Monday, March 11, 2013

The Great Pacific What?

I know this is going to sound more like an Earth Day post but to me some things should be remembered more than one day out of the year.

Did you know  out in the Pacific Ocean there is a huge area, by some accounts twice the size of Texas, of floating garbage? It consists of plastic bottles, bags, toys, fishing lines and nets, and more. There is also a smaller one in the Atlantic Ocean. The plastic from these items break down into tiny pieces; some of which make their way to shore mixing with that same sand you like to wiggle your toes in.
Check out Charles Moore,  first to discover The Great Pacific Garbage Patch, talking about how wide spread this pollution is and what it consists of.

Sea turtles think plastic bags are jellyfish and ingest them. This can cause a blockage in their digestive system, resulting in death. Sea birds, such as the albatross,also eat the floating garbage. This junk cannot pass through their system and makes the bird think its belly is full and won’t eat. Eventually the bird will 
die of starvation.

If you’re not concerned about what we dump into our oceans consider this: there has been enough mercury leaked into the ocean that the FDA advises children, pregnant women or women who might become pregnant not to eat shark, king mackerel, swordfish and tilefish. They should limit their intake of albacore tuna or tuna steaks to six ounces a week, smaller amounts for children.

And if you're not concerned about that, consider the financial burdens.  California spends approximately $52.2 million per year trying to keep it's beaches clean.  That's  just one state.  Think of how many states have a coastline.  Hell it's not just the oceans but the waterways that are polluted with this same garbage and how many streams, lakes, and rivers does America have?   Got the picture?

So what can you do?  Well besides becoming informed and passing the word, reduce the amount of plastic bottles and bags you use by bringing reusable bags with you and by using metal water bottles.  Recycle, though it doesn't take of everything every little bit helps.  Don't litter.  Join groups that clean up beaches and streams.

Remember it's our only home.

Some other sites:
The New York Times -

Mother Nature Network -

The Natural Resources Defense Council -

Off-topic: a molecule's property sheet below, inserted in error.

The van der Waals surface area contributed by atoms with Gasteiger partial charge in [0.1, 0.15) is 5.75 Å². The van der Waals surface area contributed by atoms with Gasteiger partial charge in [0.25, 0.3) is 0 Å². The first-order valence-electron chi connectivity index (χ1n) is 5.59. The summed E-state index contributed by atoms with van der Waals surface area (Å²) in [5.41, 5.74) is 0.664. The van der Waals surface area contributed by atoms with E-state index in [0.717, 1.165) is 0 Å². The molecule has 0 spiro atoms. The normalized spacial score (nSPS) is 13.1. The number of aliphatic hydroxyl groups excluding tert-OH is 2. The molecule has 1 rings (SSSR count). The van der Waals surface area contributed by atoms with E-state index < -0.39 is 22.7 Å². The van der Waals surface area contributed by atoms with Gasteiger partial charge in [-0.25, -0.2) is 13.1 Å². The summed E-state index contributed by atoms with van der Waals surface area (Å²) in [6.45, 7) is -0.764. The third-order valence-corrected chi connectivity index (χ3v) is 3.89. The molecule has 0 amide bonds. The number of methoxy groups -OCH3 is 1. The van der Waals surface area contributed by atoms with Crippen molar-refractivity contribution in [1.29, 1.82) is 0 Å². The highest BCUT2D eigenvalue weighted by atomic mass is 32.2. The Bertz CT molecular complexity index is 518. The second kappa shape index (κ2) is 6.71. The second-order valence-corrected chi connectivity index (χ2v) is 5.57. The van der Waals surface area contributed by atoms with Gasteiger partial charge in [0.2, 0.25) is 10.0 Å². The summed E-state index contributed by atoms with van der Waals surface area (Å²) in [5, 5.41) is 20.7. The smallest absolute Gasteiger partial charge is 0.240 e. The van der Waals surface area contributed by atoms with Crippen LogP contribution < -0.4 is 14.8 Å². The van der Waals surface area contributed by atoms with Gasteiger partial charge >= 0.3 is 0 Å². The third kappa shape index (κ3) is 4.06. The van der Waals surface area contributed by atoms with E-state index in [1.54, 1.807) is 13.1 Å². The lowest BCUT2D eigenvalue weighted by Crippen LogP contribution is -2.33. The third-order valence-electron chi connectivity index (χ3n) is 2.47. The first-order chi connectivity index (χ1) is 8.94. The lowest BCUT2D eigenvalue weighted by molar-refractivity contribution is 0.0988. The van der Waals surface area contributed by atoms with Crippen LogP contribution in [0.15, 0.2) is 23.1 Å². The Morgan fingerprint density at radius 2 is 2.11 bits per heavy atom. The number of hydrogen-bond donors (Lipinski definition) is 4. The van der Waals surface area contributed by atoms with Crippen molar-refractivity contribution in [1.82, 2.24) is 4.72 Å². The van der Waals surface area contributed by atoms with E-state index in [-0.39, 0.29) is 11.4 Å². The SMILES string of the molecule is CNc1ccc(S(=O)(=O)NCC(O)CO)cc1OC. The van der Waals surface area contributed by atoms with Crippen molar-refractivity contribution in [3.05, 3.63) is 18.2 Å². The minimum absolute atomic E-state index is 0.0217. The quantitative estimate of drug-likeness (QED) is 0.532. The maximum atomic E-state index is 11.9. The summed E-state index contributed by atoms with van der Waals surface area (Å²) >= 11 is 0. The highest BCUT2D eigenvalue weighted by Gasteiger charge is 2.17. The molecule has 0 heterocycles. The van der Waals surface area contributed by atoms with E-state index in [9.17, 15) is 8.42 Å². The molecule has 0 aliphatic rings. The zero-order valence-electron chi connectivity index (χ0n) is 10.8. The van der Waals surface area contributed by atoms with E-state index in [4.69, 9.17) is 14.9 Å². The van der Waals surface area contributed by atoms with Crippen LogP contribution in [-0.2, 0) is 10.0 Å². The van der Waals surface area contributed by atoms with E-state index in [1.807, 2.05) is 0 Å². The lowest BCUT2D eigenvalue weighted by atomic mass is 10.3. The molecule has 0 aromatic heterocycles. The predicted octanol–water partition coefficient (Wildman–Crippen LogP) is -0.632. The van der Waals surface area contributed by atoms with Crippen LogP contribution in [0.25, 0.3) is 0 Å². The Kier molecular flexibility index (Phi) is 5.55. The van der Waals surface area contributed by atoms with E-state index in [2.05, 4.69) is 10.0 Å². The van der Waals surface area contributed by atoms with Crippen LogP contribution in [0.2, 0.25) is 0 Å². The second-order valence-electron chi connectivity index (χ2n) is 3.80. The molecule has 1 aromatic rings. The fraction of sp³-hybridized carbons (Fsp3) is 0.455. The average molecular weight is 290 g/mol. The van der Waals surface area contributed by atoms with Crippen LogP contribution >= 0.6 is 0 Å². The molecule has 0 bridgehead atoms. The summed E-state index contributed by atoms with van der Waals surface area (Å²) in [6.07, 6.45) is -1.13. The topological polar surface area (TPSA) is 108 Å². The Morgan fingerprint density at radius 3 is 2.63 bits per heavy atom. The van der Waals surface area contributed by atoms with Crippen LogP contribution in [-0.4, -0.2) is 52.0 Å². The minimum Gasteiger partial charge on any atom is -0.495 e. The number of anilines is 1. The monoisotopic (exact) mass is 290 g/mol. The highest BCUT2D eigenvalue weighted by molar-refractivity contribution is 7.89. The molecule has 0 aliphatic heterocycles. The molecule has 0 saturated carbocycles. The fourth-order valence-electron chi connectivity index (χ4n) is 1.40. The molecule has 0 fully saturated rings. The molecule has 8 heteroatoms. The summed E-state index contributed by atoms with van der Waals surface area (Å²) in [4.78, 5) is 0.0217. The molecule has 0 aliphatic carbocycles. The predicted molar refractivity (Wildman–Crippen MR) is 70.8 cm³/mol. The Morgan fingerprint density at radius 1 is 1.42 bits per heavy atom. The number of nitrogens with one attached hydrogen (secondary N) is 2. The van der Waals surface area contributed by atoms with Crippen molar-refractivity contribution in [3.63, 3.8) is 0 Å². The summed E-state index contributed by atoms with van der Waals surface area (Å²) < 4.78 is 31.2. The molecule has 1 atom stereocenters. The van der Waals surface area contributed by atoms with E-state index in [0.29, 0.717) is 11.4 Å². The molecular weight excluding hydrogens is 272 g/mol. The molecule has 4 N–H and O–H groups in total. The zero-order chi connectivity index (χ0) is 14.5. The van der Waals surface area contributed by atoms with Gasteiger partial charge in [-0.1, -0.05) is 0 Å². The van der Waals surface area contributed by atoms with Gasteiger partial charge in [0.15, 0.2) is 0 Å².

Or just google it. : )


  1. We're big in our house on reusing what we can - the engineer hubby is constantly fixing what can be fixed so we don't have to toss it and replace it with more garbage- or re-purposing things if he can.
    It's really a sin when you think about how we treat our planet and all the waste that goes on.
    Those water bottles and plastic bags are my biggest no-no's in our house. I always get paper at the grocery store if I need more than the reusable burlap bags I bring on my own. We all have to do our part!

  2. Thank you for this reminder, Donna. I've heard about this too. I read a statement from a scientist a while back who said that the ocean was so vast trash dumps like this were really of no consequence, which just made me boil. We are such an irresponsible species and we need to do more.

    Jeff just got back from Seattle and told me that there they do not use disposable grocery/purchase bags anywhere. All bags are your own reusable kind. It's the law. We need to do more like that, and cut down on packaging and waste. We live in limited space, and we have to share that space with other species that help keep us alive. Yeah, even the albatross, indirectly.

  3. I switched over to reusable water bottles (instead of the disposable plastic ones) many years ago, and bought my own shopping bags (I love the insulated ones from Whole Foods for frozen/refrigerated items)about three years ago. I also decline plastic bags at department stores, and use my own tote bags. (You should see the strange looks I get from the cashiers at Macy's.) It may not make a big difference, but I do what I can.

    Thanks for the reminders.